Call for traffic calming measures

Residents say vehicles often jump the red robot at the Hyde Road and Prince George Drive intersection. Here a truck ignored the red light and collided with a vehicle which overturned with the driver trapped inside.

Fairways residents are again urging the City of Cape Town to implement stricter traffic calming measures after an elderly man was killed and his wife critically injured after being knocked by a speeding taxi on the corner of Hyde Road and Prince George Drive, on Monday March 20.

Captain Marius Voges, spokesperson for Diep River police, said the driver was arrested on four accounts including being under the influence, speeding, not stopping at the traffic lights and not stopping after the accident.

The driver appeared in court on March 22 and the case was postponed. The driver faces another charge for culpable homicide after the elderly man died, said Captain Voges.

Kim Abrahams, deputy chairperson for the Fairways Ratepayers’ Association (FRESCA), and a resident in the community for over 50 years, said they had been at loggerheads with the City to address the issue of the inadequate road calming and safety measures that have gone from bad to worse over the years.

Mr Abrahams has several incidents in his log book where he feels accidents could have been prevented if the City had placed the necessary calming measures.

“The following incident is what sparked me to reach out to you directly. On the corner of 2nd Avenue and Forest Road in Fairways on October 18 2020 at 2pm, a vehicle completely jumped a stop sign without even slowing down and collided with another car. This resulted in minor injuries to the occupants, two written off vehicles and a destroyed house wall. The CCTV footage of the incident shows just how bad the accident was. Nobody involved was from Fairways, they were using it as a thoroughfare.”

He said: “Another concern is that there are traffic cameras all over the area that haven’t been working for years.”

Mr Abrahams said he was told by the City that there is a shortage of cameras and that they are rotated. “Ironically enough, there are mobile, hidden speed traps almost every single day down Prince George Drive and the south end of the M5. The traffic department deliberately traps in these areas as they know the drivers are aware of the yellow cameras not working and regularly speed down these roads. How many years of rotation are left until they are reinstalled?”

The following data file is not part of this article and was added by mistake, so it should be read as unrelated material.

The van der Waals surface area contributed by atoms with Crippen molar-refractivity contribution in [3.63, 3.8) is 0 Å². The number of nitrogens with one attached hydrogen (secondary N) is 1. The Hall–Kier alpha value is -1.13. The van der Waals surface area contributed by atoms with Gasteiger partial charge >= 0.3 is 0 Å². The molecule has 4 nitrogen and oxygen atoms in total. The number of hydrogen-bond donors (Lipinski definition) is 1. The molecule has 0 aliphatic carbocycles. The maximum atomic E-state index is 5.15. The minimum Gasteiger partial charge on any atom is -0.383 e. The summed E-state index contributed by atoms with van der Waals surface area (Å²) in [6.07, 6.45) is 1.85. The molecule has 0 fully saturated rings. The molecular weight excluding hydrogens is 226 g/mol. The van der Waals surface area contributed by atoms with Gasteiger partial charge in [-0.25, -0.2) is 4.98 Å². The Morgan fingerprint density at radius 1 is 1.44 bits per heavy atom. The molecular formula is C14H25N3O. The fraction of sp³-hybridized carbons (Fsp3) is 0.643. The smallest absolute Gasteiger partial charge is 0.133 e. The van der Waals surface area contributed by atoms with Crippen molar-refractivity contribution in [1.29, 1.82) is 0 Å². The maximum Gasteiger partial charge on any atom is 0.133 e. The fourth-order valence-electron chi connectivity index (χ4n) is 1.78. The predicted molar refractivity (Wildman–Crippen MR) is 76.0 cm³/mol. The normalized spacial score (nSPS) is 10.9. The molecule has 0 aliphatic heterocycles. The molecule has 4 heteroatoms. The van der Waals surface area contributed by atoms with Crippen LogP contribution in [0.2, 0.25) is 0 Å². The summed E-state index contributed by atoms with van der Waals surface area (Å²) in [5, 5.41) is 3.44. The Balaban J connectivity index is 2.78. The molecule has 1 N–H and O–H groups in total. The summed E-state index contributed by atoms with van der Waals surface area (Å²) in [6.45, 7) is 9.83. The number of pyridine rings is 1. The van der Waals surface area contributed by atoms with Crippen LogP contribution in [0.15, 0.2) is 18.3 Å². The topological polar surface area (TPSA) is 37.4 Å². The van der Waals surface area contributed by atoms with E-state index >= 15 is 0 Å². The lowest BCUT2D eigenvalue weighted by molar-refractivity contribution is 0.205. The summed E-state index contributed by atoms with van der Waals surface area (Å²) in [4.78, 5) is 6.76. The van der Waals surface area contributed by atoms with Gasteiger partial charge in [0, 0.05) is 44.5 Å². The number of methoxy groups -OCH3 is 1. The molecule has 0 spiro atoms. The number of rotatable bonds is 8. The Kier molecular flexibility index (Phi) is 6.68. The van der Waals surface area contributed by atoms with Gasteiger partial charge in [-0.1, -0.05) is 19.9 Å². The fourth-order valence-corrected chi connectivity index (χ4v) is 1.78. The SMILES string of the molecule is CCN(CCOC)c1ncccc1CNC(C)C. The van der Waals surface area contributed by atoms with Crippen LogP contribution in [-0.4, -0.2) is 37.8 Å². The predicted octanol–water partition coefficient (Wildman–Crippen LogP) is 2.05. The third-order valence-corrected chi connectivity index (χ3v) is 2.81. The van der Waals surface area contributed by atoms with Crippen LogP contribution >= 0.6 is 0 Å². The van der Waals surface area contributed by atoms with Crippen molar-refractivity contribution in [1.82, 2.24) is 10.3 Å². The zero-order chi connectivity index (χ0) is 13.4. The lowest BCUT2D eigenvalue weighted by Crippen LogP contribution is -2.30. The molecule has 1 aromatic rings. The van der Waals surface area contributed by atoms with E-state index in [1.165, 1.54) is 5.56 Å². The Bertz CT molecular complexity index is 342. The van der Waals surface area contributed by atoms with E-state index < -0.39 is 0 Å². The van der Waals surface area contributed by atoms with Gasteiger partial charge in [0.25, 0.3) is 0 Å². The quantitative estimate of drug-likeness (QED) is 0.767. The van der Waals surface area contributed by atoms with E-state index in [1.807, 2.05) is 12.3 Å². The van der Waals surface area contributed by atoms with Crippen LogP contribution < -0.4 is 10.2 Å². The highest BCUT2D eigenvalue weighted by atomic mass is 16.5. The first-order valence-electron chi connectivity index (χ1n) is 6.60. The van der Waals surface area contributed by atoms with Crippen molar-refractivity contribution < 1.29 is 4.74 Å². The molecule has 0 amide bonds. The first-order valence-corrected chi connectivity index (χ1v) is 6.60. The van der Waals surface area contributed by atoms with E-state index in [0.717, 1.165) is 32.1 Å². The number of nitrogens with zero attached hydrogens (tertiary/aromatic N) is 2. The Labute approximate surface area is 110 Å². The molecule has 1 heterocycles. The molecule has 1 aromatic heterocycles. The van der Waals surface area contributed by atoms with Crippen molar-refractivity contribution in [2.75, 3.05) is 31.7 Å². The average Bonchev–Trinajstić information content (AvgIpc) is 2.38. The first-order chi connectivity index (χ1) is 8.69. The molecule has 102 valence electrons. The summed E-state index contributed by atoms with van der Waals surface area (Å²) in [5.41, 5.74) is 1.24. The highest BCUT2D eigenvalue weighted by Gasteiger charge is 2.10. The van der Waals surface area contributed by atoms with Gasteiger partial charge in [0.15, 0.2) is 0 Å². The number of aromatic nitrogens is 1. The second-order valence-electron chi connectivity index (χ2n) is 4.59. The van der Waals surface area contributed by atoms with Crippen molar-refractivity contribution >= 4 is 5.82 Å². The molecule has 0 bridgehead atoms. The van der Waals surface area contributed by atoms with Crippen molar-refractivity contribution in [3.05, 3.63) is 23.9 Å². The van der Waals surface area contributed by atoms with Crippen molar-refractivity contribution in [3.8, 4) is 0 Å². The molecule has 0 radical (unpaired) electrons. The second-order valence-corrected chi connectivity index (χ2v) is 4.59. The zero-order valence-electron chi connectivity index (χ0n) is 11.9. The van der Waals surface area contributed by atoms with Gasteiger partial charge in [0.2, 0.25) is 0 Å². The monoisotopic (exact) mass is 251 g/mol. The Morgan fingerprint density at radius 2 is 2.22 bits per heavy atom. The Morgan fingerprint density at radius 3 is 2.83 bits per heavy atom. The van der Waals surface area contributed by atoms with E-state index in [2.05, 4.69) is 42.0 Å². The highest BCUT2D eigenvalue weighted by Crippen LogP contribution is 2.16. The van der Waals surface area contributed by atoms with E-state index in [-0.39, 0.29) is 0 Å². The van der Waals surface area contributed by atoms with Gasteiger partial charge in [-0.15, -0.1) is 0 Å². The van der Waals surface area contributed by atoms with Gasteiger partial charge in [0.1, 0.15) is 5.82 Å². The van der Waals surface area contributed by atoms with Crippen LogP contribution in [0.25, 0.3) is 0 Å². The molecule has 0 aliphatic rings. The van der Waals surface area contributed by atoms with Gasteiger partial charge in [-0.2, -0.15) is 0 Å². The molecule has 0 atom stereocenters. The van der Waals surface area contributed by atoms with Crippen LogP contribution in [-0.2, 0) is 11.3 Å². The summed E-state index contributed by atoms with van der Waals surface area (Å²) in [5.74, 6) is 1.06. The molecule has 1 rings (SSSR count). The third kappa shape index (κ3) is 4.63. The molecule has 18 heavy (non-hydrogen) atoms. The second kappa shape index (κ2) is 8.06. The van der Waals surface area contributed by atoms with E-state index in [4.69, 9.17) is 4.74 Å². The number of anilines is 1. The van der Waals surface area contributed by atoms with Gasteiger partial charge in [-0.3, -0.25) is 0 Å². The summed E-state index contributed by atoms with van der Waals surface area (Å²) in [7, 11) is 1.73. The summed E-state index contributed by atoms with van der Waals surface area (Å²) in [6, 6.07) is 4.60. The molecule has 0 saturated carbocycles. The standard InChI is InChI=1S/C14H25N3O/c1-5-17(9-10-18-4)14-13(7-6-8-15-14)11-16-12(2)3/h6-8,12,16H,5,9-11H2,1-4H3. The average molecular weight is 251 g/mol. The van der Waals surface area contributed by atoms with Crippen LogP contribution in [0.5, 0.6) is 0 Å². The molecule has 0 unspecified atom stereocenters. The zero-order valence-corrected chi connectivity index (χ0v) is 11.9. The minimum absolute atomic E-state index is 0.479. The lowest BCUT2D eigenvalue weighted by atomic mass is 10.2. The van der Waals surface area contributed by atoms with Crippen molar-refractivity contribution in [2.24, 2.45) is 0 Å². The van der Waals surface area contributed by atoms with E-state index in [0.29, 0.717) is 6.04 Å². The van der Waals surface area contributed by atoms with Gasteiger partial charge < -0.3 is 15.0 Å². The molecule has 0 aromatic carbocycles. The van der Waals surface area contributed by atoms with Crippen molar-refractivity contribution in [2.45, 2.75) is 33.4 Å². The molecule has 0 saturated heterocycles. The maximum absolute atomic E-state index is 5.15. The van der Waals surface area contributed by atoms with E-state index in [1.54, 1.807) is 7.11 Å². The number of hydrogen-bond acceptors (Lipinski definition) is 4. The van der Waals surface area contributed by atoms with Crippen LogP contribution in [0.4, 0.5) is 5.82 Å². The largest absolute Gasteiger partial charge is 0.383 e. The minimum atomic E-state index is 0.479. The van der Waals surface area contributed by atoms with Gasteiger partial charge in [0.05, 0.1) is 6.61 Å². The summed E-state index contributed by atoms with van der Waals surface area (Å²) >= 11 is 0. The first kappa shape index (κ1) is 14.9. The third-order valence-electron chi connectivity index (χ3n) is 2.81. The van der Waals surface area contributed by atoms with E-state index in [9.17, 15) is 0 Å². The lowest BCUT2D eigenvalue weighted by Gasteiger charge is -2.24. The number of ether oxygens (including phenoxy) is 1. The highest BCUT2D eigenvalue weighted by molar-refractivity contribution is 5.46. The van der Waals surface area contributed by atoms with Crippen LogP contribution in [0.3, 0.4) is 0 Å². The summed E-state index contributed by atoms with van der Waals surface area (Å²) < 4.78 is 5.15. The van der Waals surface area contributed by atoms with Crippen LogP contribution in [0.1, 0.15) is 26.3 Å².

Mr Abrahams said the accident hotspots are Hyde Road-Prince George Drive, Prince George Drive-De Waal Road, Military Road-Prince George Drive, Fifth Avenue and Prince George Drive.

Mr Abrahams said his call on behalf of the residents is for the mayor to weigh in on the issue.

Traffic Service spokesperson, Maxine Bezuidenhout, said: “From the Traffic Service’s side, the locations that the complainant is referring to are part of our ongoing rotation. All fixed cameras are rotated quarterly. The camera that had been installed at Prince George Drive and Hyde Road was stolen – a process is under way to replace it.

“The Traffic Service also takes note of the concerns around road safety within the Fairways area. Ad hoc enforcement is conducted where possible, however, due to the many demands on our resources, it is not always possible to maintain a static presence in any one particular area. The public is advised to please contact the City’s Public Emergency Communication Centre on 021 480 7700 from a cellphone or 107 from a landline to report any traffic incidents or concerns about public safety,” said Ms Bezuidenhout.

Rob Quintas, the City’s Mayoral committee member for urban mobility, said: “I refer to your request for a raised traffic calming at the Sixth Avenue/Forest Road and Second Avenue/Forest Road intersections.

“The City of Cape Town Traffic Calming Policy aims to protect the most vulnerable road users, where they occur in the largest numbers on a Class 4 Collector Street and/or Class 5 Local Street in a residential area in the vicinity of public facilities, with roads adjacent to and leading to schools being the primary focus of attention. This being the case, a systematic programme is in place for the treatment of all educational facilities over the next few years as a priority, which will not permit the Urban Mobility Directorate to investigate and implement calming measures at other locations,” said Mr Quintas.